In the absence of contrary legislative expression, substantive laws apply prospectively only, and procedural laws apply both prospectively and retroactively. LSA-C.C. art. 6; Lott v. Haley, 370 So.2d 521, 523 (La.1979); Ardoin v. Hartford Accident & Indemnity Co., 360 So.2d 1331, 1339 (La. 1978). A procedural law is remedial in the sense of dealing with the remedy rather than the right itself. Comment (d), LSA-C.C. art. 6.

Under our law, statutes of prescription are remedial and are applicable to all actions instituted after they become effective, even though the cause of action occurred before the statute was enacted. Brown v. Reese, 532 So.2d 187, 191 (La. App. 3d Cir.1988) (emphasis ours).

However, exceptions to the general rule of retroactivity for prescription statutes include instances where retroactive application would strip a party of a vested right or would revive an already prescribed cause of action. LeBlanc v. City of Lafayette, 558 So.2d 259, 262 (La.App. 3d Cir. 1990) (emphasis ours); see also, Brown, supra.

Extending or prolonging the period in which a suit may be brought to assert a right pertains to the remedy and does not violate a vested property right, unless the right has become perfected and fixed by the completion of the prescription at the time the extension of the period becomes effective.

Splane v. Tubre, 6 So.2d 361, 363 (La.App. 1st Cir.1942). A legislative act cannot revive a cause of action which was barred by liberative prescription prior to the effective date of the act. Hall v. Hall, 516 So.2d 119, 120 (La.1987).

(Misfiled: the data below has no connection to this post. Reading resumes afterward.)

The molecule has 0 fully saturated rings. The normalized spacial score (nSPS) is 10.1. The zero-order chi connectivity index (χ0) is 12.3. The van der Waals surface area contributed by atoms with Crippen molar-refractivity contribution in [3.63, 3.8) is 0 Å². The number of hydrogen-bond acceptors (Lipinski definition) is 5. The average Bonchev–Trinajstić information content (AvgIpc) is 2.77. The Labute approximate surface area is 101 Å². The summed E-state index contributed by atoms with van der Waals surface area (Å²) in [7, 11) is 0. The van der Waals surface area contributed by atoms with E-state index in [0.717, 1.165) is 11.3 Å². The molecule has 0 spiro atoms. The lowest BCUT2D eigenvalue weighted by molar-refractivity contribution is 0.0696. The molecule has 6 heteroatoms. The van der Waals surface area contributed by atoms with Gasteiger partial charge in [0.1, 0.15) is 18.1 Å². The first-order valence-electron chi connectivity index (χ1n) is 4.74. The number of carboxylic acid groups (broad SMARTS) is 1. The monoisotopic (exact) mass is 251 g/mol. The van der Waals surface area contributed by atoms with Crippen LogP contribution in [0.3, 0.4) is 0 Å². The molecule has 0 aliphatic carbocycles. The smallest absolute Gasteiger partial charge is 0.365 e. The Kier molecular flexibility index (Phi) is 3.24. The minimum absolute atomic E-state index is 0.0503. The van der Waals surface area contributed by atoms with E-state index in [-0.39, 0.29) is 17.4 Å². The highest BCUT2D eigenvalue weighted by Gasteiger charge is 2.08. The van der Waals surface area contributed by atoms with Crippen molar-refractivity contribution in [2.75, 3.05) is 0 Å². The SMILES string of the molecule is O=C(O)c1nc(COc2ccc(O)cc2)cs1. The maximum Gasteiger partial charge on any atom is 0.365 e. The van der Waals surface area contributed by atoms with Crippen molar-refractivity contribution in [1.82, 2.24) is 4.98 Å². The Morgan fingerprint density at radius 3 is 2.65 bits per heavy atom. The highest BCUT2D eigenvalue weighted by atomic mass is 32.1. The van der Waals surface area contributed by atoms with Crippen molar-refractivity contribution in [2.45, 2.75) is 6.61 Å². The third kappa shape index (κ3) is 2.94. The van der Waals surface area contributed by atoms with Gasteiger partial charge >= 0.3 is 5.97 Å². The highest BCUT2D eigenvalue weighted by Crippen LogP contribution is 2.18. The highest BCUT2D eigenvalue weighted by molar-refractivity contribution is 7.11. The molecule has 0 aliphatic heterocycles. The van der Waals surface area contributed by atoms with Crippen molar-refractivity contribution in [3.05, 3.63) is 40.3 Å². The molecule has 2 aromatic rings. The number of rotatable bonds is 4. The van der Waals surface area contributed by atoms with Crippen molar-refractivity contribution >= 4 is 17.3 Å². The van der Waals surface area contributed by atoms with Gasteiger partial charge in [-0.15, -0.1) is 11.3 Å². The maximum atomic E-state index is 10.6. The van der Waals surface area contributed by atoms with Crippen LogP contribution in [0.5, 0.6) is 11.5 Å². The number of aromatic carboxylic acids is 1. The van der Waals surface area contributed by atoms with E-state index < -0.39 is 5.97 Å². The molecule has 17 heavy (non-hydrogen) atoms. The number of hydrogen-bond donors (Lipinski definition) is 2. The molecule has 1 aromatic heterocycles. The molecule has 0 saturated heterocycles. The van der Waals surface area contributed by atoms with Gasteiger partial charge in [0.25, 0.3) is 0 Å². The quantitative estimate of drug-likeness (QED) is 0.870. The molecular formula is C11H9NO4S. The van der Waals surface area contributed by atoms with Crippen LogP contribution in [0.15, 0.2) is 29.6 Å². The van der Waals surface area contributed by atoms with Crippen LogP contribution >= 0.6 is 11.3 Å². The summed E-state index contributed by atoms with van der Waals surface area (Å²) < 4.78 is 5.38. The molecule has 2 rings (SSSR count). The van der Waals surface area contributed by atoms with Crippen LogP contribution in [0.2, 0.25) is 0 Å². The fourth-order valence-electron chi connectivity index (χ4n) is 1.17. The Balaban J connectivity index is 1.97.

In support of their contention that the 1991 amendment applies retroactively to this case, appellants cite Graham v. St. Charles General Hospital, 590 So.2d 818 (La.App. 4th Cir.1991). There, plaintiffs appealed the trial court judgment which granted the defendant's exception of prescription. The trial court found that prescription had run because plaintiffs did not file suit against defendant"... within ninety-three days of June 8, 1988 (ninety days from the date the last panel member was selected, plus the three days which remained on the one-year prescription period when the suspension took effect)...." Graham, at 820. The Fourth Circuit Court of Appeal then retroactively applied the amended statutes, LSA-R.S. 40:1299.41 G and 40:1299.47 A, even though plaintiffs had failed to show a suspension or interruption of prescription as to the defendant. The court stated,

As the amendment in question lengthens the applicable prescriptive period, there is clearly no disturbance of vested rights. Therefore, we find it appropriate to apply the amended version of the Medical Malpractice Act on this appeal. In accordance with the law now in effect, plaintiff's suit against [defendant] was timely filed.

Graham, at 821. The court cited Lott v. Haley, and Ardoin v. Hartford Accident & Indemnity Co., both supra, for the general rule which allows retroactive application of remedial statutes, but cited no statutory or jurisprudential support for their conclusion that there was "clearly no disturbance of vested rights".

We respectfully decline to follow Graham. That court noted the "disturbance of vested rights" exception to the general rule of retroactivity, but did not address the "revival of a prescribed action" exception. As we read Hall, LeBlanc, Brown, Lott, and Ardoin, all supra, if appellants' action against appellees had prescribed prior to the effective date of the amendment, these statutes may not be applied retroactively. Accordingly, we hold that the current LSA-R.S. 40:1299.41 G and 40:1299.47 A may not be applied retroactively to suspend the running of prescription on a claim which had already prescribed prior to their September 6, 1991 effective date. We shall now determine whether appellants' claim had prescribed prior to the effective date of the amendment.

Appellants had one year, from the May 1987 date of the alleged malpractice acts and discovery of injuries, to timely file suit under R.S. 9:5628. A medical review panel was selected to review the claim against the hospital. Because appellants claim has prescribed on its face, appellants have the burden of showing a suspension or interruption of the R.S. 9:5628 one year prescriptive period.